Q. Does a claim raise my premium and can my insurance company drop me?

A.  For wind and hail claims, your insurance company can not drop you or raise your premium due to you placing a new claim. In cases of massive catastrophe, the cost of an insurance company's national average may raise a small amount in order to make up for the lost to stay in business.

Q. How long does it take to process a claim?

A.  Depending on your insurance adjusters' work load, weather conditions, and other factors, it can take approximately 5 to 10 business days for your insurance company to process the claim for you.

Q. On my paper work, it looks like my insurance company has already deducted my deductible from the check they sent me?

A. When most people look at their insurance paperwork they are confused, because they think the insurance company deducted their deductible from the money the insurance company has sent them. However, the deductible is the amount that the homeowner is responsible for paying directly to the contractor. The insurance company subtracts the home owners deductible amount on the paperwork from the total amount the insurance company allows for the claim, since the homeowner will pay their deductible directly to the contractor. The balance after subtracting what the homeowner will pay directly to the contractor as a deductible, is the total amount the insurance company will actually pay for the claim.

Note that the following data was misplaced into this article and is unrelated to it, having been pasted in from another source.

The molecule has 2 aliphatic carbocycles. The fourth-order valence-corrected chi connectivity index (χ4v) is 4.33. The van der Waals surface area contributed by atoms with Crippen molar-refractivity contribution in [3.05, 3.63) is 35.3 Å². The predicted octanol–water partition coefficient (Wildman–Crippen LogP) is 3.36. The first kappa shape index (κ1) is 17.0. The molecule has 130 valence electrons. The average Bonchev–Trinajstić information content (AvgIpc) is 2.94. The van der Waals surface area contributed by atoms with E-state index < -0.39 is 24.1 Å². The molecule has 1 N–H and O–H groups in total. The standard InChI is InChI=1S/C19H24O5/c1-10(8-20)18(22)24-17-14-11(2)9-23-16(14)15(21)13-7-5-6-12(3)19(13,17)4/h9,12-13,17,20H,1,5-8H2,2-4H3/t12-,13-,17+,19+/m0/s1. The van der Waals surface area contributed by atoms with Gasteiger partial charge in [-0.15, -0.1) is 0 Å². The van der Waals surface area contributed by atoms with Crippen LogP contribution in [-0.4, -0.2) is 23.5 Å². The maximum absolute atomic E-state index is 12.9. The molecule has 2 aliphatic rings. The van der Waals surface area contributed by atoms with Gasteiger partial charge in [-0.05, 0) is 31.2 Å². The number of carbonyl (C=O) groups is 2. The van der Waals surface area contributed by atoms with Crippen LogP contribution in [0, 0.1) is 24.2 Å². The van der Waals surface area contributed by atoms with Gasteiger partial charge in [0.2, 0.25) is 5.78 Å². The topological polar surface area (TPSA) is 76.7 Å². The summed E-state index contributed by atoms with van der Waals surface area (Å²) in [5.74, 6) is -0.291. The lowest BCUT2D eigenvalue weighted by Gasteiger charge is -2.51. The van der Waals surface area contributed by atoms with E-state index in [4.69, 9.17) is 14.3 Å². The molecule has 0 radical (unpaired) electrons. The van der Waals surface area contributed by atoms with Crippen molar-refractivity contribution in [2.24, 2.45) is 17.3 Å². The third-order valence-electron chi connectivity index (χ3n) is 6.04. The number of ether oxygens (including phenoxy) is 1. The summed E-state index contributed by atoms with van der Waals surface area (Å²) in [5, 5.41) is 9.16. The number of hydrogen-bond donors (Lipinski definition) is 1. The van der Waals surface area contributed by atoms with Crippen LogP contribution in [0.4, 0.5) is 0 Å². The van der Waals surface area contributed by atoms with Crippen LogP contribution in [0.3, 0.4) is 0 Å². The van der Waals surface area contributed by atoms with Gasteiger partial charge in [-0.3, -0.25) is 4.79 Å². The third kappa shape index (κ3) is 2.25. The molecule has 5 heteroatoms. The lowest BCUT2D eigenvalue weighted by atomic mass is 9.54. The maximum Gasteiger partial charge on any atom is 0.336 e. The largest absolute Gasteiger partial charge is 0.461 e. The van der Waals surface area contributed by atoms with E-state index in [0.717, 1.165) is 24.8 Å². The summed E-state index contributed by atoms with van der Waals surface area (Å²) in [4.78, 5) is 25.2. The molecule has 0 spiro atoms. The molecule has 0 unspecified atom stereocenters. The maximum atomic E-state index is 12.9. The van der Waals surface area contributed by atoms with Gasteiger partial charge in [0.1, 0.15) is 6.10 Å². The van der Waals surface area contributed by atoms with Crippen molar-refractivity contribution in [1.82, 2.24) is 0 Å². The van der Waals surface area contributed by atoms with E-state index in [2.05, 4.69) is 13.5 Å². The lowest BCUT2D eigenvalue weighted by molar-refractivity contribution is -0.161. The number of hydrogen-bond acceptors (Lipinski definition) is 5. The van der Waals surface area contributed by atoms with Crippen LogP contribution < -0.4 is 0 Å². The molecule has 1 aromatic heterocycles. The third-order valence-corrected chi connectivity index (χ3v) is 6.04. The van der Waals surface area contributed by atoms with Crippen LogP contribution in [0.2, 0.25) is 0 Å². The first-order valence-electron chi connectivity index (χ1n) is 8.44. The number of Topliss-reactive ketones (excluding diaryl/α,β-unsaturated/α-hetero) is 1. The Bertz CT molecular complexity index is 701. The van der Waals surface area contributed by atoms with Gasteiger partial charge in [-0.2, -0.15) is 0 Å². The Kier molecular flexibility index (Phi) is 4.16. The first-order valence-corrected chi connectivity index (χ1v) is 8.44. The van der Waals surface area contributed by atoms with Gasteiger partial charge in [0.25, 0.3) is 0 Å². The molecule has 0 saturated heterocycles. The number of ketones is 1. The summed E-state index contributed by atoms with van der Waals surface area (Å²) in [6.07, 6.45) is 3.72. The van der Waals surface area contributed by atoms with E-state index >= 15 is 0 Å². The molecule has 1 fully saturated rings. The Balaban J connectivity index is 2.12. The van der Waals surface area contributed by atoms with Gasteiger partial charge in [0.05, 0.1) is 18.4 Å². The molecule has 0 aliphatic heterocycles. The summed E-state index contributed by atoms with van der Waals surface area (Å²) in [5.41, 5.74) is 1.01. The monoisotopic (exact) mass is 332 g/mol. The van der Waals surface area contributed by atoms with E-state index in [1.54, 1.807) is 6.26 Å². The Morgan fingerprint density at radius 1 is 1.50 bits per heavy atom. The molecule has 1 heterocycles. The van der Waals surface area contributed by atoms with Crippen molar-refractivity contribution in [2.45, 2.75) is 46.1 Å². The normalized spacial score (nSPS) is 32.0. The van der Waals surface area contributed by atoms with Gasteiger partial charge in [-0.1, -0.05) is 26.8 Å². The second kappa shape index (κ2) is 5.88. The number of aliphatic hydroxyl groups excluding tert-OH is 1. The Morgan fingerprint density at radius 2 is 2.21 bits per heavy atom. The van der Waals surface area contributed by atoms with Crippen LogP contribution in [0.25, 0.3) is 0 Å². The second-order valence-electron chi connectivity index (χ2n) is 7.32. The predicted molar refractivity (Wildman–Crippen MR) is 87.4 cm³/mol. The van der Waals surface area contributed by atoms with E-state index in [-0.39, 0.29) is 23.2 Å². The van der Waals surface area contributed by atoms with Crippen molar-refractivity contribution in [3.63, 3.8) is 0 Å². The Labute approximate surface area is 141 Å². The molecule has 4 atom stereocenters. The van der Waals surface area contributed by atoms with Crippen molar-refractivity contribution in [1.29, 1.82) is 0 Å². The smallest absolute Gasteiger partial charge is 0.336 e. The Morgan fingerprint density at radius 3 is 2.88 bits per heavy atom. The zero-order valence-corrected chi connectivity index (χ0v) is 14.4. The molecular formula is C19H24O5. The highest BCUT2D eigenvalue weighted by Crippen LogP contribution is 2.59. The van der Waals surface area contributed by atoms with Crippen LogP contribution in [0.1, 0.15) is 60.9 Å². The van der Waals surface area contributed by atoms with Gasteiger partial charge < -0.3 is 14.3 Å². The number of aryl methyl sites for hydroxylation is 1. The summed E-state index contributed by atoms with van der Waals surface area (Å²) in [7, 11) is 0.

Q. The insurance is only paying for part of my roof, and my neighbor's insurance company paid for their entire roof; why is my insurance company only paying for part of my roof?

A.  No two house receive the same amount of damage in a storm. Your neighbor may have sustained extensive damage, and you may have received none. The insurance company will only pay for the actual damages incurred. If the entire roof was not damaged, unfortunately the insurance company cannot pay for the whole roof, However, if it is border line, it always helps to have your roofing contractor inspect the roof with your insurance adjuster to accurately asses all damage to the roof. Sometimes insurance adjusters may not be able to see all the damage if they're not able to walk on a  steep roof and photograph certain areas.

Q. Do I need to be present for a free inspection?

A. I order for a member of our team to provide you with the most accurate assessment, it may be in your best interest to be present during our inspection. If it is not possible for you to be there then I would go ahead with my inspection and meet back up with you at a later date and time to discus it with you.

                   

                   Ole School Roofing


          7222 Crape Myrtle Drive        8749 Caroma Rd. Suite F

         Olive Branch, MS 38654          Olive Branch, MS 38654

                        901-864-3702

         ed@oleschoolroofing.com     edwardnorys@aol.com